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Department of Agronomy

Kansas State University

1712 Claflin Rd.

2004 Throckmorton PSC

Manhatan, KS 66506



Extension Agronomy

Kansas weather summary for 2016: Wet to dry

At the start of 2016 only two percent of the state was in any drought category, and that category was just “abnormally dry.” At the middle of September, the state was drought-free. However, a dry pattern developed after that time. With much-below-normal precipitation in September, abnormally dry conditions developed in southwest Kansas. The dry pattern continued and by the end of December almost 14 percent of the state, mainly in the Southwestern Division, had degraded to “severe drought” conditions. Conditions from abnormally dry to moderate drought expanded across much of the state. By the end of the year, only 17 percent of the state remains drought-free. Despite the short-term dryness, this year ranked as the 27th wettest since 1895.

Statewide average precipitation was below normal for the first 3 months, but switched to a wetter pattern in April. By May, only the East Central and Southeast Divisions were below average for the year-to-date. The Southwestern Division averaged 5.56 inches in April or 3.5 times the normal for the month. A wetter-than-average pattern in the late summer (August-September) allowed for drought conditions to disappear. However, the year ended on a dry note, which started in September in the southwest, and progressed to the rest of the state from October through December. December statewide average precipitation was 0.56 inches, just above half of the normal December total.

The greatest annual total for the year at a National Weather Service Cooperative station was 56.7 inches at Haysville 3SE in Sedgwick County. The greatest annual total for a CoCoRaHS station was 60.73 inches at Derby 2.9 N, also in Sedgwick County.The driest reporting station was 15.16 inches at Mingo 6SE in Thomas County. The greatest 24-hour precipitation total reported at a CoCoRaHS station was 9.32 inches at Clearwater 3.9 NNE in Sedgwick County on September 9th. The greatest 24-hour precipitation total reported at a NWS station was 8.31 inches reported at Hiawatha 9ESE in Brown County, on September 14th.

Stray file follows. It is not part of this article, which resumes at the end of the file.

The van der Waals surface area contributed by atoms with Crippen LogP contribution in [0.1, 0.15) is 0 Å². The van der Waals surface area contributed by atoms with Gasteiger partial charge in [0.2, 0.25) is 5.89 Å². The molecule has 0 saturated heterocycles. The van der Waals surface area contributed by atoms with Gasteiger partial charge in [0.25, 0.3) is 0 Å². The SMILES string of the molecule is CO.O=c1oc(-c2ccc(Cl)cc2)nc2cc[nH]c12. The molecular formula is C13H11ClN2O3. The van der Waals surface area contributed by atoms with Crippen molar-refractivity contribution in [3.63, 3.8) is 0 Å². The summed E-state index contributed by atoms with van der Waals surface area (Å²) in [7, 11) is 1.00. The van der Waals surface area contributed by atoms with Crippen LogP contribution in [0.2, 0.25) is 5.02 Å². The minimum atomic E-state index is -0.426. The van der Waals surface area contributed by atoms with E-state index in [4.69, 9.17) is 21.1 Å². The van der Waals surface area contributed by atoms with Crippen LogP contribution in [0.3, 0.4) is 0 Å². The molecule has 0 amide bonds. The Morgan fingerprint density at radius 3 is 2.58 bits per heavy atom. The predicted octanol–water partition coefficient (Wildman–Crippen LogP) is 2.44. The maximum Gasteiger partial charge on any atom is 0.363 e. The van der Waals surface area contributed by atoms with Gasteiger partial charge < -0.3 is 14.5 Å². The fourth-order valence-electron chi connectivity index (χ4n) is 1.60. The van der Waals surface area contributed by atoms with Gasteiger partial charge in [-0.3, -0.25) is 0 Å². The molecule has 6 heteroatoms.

Snow was not much of a factor in 2016. The greatest total for the year was 25.8 inches at Goodland Renner in Sherman County. Over half of that came in February. December provided a secondary round of snow across much of the northern half of the state. The biggest impact from that event was to provide some insulating effect in advance of the extremely cold air that followed the snow system. There was a tie for the greatest 24-hour total with 15 inches reported at both Selden 11NW (Decatur County) and Atwood 8SSE (Rawlins County) on February 2nd. The state average annual snowfall for 2016 was 6.6 inches, below last year’s average of 8.6 inches, and well below 2014’s average of more than 21 inches. The greatest snowfall totals were seen in the Northwestern Division, while several stations reported no snow at all in 2016. In the eastern third of the state, much of the moisture that ended the year came as rain, not snow.

Temperatures averaged above normal for the year. The statewide average temperature in 2016 was 56.6 degrees F, which places it as the 9th warmest on record. Only May and December averaged below normal. November had the greatest departure from normal, with an average of 49.4 degrees F, or 6.4 degrees warmer than normal. Temperatures fluctuated considerably during the year, ranging from 110 degrees F at Webster Dam (Rooks County) on July 24th to -24 degrees F at Oakley 19SSW (Logan County), December 20th. Despite being warmer than average, all divisions also had temperatures plunge below zero. Even the Southeast Division recorded sub-zero temperatures, the coldest of which was a -12 degrees F at Smileyberg, Butler County, on December 18th.

The average date for the last spring freeze was April 10th. The earliest start to the growing season was a last freeze on April 2nd at various locations. Syracuse 1NE, Hamilton County, had the latest freezing temperature with 30 degrees F reported on May 3rd. Unlike last year, there were no widespread freezing temperatures after the middle of April. The first fall freeze was mostly seasonal statewide. The average date was October 29th. The earliest first frost was reported on October 5th at Goodland, in Sherman County. The latest first frost was reported at Yates Center on November 19th when temperatures dropped to 24 degrees F. The average length of the growing season was 201 days. The shortest growing season was at Goodland in Sherman County with 155 days. The stations with the longest growing season were Girard, Crawford County, and Marion Reservoir, Marion County, with a growing season of 230 days.